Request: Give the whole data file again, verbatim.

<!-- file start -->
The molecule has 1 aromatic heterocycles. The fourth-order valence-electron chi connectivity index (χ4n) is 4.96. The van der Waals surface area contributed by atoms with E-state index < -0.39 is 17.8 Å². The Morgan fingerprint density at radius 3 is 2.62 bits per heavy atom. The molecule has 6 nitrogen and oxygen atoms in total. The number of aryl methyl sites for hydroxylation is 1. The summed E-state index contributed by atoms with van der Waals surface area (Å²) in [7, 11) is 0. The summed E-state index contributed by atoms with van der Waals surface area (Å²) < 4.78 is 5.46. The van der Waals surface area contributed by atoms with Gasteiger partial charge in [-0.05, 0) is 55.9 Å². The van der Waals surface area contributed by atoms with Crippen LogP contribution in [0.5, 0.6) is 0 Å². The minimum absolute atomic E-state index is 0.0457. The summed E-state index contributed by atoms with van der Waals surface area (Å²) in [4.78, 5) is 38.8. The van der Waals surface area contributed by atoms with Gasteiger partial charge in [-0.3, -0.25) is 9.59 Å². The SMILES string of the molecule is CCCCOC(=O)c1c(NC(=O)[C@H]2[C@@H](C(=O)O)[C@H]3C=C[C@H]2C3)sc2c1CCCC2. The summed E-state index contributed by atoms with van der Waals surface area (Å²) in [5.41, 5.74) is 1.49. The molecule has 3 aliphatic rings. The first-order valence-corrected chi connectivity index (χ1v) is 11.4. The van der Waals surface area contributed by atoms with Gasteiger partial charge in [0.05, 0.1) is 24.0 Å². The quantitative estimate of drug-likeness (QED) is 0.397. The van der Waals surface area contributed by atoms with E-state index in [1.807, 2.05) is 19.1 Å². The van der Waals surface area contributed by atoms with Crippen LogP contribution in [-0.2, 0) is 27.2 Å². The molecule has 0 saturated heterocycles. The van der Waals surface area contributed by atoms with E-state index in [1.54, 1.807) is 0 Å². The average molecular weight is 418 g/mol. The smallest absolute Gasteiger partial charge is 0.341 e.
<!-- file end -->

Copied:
The molecule has 1 aromatic heterocycles. The fourth-order valence-electron chi connectivity index (χ4n) is 4.96. The van der Waals surface area contributed by atoms with E-state index < -0.39 is 17.8 Å². The Morgan fingerprint density at radius 3 is 2.62 bits per heavy atom. The molecule has 6 nitrogen and oxygen atoms in total. The number of aryl methyl sites for hydroxylation is 1. The summed E-state index contributed by atoms with van der Waals surface area (Å²) in [7, 11) is 0. The summed E-state index contributed by atoms with van der Waals surface area (Å²) < 4.78 is 5.46. The van der Waals surface area contributed by atoms with Gasteiger partial charge in [-0.05, 0) is 55.9 Å². The van der Waals surface area contributed by atoms with Crippen LogP contribution in [0.5, 0.6) is 0 Å². The minimum absolute atomic E-state index is 0.0457. The summed E-state index contributed by atoms with van der Waals surface area (Å²) in [4.78, 5) is 38.8. The van der Waals surface area contributed by atoms with Gasteiger partial charge in [-0.3, -0.25) is 9.59 Å². The SMILES string of the molecule is CCCCOC(=O)c1c(NC(=O)[C@H]2[C@@H](C(=O)O)[C@H]3C=C[C@H]2C3)sc2c1CCCC2. The summed E-state index contributed by atoms with van der Waals surface area (Å²) in [5.41, 5.74) is 1.49. The molecule has 3 aliphatic rings. The first-order valence-corrected chi connectivity index (χ1v) is 11.4. The van der Waals surface area contributed by atoms with Gasteiger partial charge in [0.05, 0.1) is 24.0 Å². The quantitative estimate of drug-likeness (QED) is 0.397. The van der Waals surface area contributed by atoms with E-state index in [1.807, 2.05) is 19.1 Å². The van der Waals surface area contributed by atoms with Crippen LogP contribution in [-0.2, 0) is 27.2 Å². The molecule has 0 saturated heterocycles. The van der Waals surface area contributed by atoms with E-state index in [1.54, 1.807) is 0 Å². The average molecular weight is 418 g/mol. The smallest absolute Gasteiger partial charge is 0.341 e.